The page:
Overnighting at the Martha’s Vineyard Family Campground has become a tradition for many, and newcomers continue to be lured by its many charms.
This year marks the 150th anniversary of the Island’s beloved Ag Fair, which honors the Vineyard’s agricultural traditions, fosters community participation, and offers all kinds of fun food, games, and carnival rides.
From Aquinnah to Chappaquiddick, the Vineyard’s five lighthouses are an integral part of the Island’s coastal character. Each of these beacons has its own story of origin and survival, and we uncover the tale of a sixth Vineyard lighthouse that is no more.
We once had a more personal relationship with our food. It came from our gardens or from a farm on the other side of town or a butcher shop or bakery whose owners we’d known for years.
One of the great things about farmer’s markets today is that they connect us again with the sources of our food.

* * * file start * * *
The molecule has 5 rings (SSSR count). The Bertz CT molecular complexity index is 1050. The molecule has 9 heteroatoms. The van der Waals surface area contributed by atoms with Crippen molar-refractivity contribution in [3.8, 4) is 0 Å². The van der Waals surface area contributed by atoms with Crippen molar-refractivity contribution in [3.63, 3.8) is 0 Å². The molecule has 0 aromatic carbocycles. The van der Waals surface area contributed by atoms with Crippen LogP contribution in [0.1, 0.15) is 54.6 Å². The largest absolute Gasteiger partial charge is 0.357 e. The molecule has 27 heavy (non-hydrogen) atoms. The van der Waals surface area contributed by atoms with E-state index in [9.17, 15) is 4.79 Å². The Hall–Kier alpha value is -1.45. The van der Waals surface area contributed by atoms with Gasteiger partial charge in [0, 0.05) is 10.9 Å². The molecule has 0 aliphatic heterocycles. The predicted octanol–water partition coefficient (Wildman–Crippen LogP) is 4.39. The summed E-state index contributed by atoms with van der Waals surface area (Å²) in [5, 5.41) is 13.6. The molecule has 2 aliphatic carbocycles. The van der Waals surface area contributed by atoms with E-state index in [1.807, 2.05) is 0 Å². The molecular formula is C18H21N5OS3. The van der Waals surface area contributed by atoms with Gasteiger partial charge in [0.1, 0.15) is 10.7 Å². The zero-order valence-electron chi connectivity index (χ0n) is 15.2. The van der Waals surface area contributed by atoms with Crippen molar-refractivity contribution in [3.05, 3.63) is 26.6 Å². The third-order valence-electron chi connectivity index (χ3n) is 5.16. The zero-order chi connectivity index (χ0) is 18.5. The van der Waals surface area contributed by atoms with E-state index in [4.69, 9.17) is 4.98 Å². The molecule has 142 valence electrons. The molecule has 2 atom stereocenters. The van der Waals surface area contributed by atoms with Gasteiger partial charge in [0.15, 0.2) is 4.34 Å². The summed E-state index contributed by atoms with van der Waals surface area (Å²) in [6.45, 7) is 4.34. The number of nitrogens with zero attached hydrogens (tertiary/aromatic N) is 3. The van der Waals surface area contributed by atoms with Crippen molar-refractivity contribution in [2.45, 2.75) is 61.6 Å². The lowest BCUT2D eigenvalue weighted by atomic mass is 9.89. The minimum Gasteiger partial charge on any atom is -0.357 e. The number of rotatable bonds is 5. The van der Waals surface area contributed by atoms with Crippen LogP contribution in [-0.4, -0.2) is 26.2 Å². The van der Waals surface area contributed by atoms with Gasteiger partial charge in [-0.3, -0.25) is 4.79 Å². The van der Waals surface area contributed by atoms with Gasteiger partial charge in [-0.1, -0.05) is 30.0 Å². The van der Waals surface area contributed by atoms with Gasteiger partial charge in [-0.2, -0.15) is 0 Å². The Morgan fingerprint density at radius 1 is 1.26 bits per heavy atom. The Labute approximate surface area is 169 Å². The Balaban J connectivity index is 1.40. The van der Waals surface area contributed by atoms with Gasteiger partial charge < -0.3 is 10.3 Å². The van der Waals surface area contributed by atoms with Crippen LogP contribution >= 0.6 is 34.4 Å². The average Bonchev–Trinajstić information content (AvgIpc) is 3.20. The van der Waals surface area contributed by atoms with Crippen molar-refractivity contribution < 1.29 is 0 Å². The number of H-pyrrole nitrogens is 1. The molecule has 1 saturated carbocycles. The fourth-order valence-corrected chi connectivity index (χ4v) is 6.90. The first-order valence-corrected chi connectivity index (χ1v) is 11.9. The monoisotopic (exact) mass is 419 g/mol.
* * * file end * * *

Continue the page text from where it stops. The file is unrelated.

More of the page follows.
Joseph A. Sylvia State Beach – the most public of the Island’s sea-and-sand boxes – is a two-mile-long smile on the face of Martha’s Vineyard.
There’s a quiet revolution gaining momentum on ten wooded acres in Aquinnah. It’s a place where children and adults convene to learn about the natural world – without cell phones and laptops, armed only with their senses – a place where dirty fingernails and muddied feet are the norm.
Some sturdy fishing line and a pair of really strong arms saved two men – a father and his son – from drowning in the opening at Norton Point.
The pulse of the Island quickens. The streets become livelier as the weather warms and seasonal shops start to open. Schoolchildren head outside for sports, the ospreys return to their untidy nests, and business turns brisk at garden centers.